t-mobile-sony-xperia-z1s-12[CES 2014] It is official: the American flavor of the Sony XPERIA Z1 comes to T-Mobile under the XPERIA Z1s name. As you may have seen, the original Z1 was announced at IFA, and up until now, it wasn’t available through any U.S carriers. To change this, T-Mobile snapped an exclusive this XPERIA phone and the launch date (Jan 13 online sales, Jan 22 in-store sales) makes it convenient for XPERIA Z customers to switch to a Z1s through T-Mobile’s Jump program.

t-mobile-sony-xperia-z1s-07The XPERIA Z1s is mostly similar to its Z1 International counterpart, so nearly everything that you have seen or read about it remains true. There are however some differences:  first, the Z1s is available with up to 32GB of local storage (vs. 16GB for the Z1) and of course, you can add another 64GB with a microSD card. Secondly, it has T-Mobile’s WiFi feature and although I’m not currently a T-Mobile user, this particular feature has saved me hundreds of dollars in the past because it allows one to call over WiFi –even abroad- as if you were in the USA. This is awesome, and I wish that all carriers would do it.


Finally, if you pay close attention, you will see that the 3.5mm (waterproof) audio connector is in the middle of the phone, instead of on a side. That’s not a major difference, but depending on how you put the phone in your pants pocket, this will prevent the audio connector from poking you. Other than that, there are some cool pre-loaded apps, some of which are exclusive to T-Mobile. The Social Live app caught my attention because it lets people host a live video broadcast on Facebook. It’s a free service for broadcast of 10mn (max), but a $3/mo subscription will let you extend that to 30mn.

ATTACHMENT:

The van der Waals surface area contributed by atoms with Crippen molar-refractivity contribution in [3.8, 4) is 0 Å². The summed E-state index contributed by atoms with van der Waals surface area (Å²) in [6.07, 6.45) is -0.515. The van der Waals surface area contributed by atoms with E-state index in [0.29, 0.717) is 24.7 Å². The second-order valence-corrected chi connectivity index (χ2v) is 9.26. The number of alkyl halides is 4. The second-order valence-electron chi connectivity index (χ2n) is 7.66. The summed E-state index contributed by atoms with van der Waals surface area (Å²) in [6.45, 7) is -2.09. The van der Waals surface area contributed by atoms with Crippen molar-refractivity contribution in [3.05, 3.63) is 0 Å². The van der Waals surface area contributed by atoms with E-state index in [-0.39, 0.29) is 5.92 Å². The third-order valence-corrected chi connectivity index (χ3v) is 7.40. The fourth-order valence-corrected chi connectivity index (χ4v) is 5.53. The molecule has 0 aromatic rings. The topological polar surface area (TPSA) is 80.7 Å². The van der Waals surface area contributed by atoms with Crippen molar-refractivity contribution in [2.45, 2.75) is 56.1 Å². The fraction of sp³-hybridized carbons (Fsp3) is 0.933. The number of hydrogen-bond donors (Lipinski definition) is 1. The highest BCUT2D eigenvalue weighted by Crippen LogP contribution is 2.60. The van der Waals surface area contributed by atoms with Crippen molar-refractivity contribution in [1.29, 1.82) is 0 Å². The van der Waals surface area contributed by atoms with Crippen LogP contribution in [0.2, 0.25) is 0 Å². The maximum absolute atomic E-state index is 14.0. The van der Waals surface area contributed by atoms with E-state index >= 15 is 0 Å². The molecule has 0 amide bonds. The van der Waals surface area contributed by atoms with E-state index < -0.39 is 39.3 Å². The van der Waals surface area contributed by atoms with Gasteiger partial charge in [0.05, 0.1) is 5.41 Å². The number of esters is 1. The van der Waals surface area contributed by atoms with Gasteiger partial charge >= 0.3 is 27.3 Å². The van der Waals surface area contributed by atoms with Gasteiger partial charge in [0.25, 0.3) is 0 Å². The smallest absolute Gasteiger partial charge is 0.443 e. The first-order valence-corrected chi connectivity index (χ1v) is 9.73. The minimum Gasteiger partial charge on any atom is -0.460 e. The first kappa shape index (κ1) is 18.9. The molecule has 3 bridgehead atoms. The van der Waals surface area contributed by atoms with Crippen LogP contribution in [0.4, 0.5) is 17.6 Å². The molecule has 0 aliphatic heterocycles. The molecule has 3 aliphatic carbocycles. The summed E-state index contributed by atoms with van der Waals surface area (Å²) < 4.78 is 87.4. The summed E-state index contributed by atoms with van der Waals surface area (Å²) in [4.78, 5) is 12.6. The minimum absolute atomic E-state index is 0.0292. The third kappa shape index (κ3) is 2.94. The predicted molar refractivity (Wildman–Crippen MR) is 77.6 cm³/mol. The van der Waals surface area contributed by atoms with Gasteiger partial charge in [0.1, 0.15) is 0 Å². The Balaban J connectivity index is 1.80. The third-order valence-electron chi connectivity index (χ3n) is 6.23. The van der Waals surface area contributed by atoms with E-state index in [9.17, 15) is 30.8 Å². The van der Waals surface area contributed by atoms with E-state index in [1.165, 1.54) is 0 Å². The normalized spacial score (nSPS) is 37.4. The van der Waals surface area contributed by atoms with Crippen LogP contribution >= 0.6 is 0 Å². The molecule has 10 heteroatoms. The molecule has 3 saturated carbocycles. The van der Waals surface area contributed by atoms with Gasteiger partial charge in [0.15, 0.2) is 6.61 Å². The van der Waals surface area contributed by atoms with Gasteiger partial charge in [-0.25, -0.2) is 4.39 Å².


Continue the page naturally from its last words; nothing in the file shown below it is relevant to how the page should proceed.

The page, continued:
The camera of the T-Mobile Z1 is a 20.7 Megapixel one and Sony was quick to point out that it was using a Sony G-Lens, instead of the usual ZEISS that are so common with Sony products. Now, I haven’t done any tests to compare the two, but on the surface, the Sony works just as well. Since Sony has been quietly taking over the world of mobile camera sensors, you can imagine that this handset uses a Sony BSI sensor as well.

When I get a chance, I will run some lab tests in low light etc. At the moment, it looks promising. Another thing that I like very much with Sony is their “Superior Auto” camera mode that reminds me of the CyberShot cameras. It’s quite good at finding the proper setting for the current light conditions. This is one of the most important things for a smartphone camera since most people rarely switch to manual settings.

Sony also have some very nice photo apps. One of them uses augmented reality to superimpose 3D objects over a real world scene. Others let you add some extra-blur on the background to make the photo more “artsy” or simply focus the attention of the viewer on a particular object – this is fancy and well done, not the cheesy kind of effect that hides your poor photographic skills in one click.


Hardware-wise, the XPERIA Z1s is powered by a Qualcomm Snapdragon 800, which is very popular in high-end smartphones these days. The juice is coming from a 3000mAh battery, which should give you quite a long battery life. Finally, Sony has improved the ruggedness of the Z1/Z1s when compared to the original XPERIA Z and feels comfortable calling it “waterproof” now. In practice, this really means 4.5 feet under water for 60mn or something like that (check the IP58 standard that the Z1s conforms to), but I would say that this is most likely good enough in most real-world situations, except if you lose your phone while snorkeling.


Overall, the Sony Z1s is a nice addition to T-Mobile’s line-up and I feel like the carrier is trying to do what it takes to get devices that will attract users. As this pays off, it is possible that T-Mobile will get even more “cool” phones, more often. In any case, I’m looking forward to spend some real usage time with the phone. Despite its larger size (when compared to the Z), it does feel pretty good in the hand, and I want to see how the camera will perform in difficult situations.

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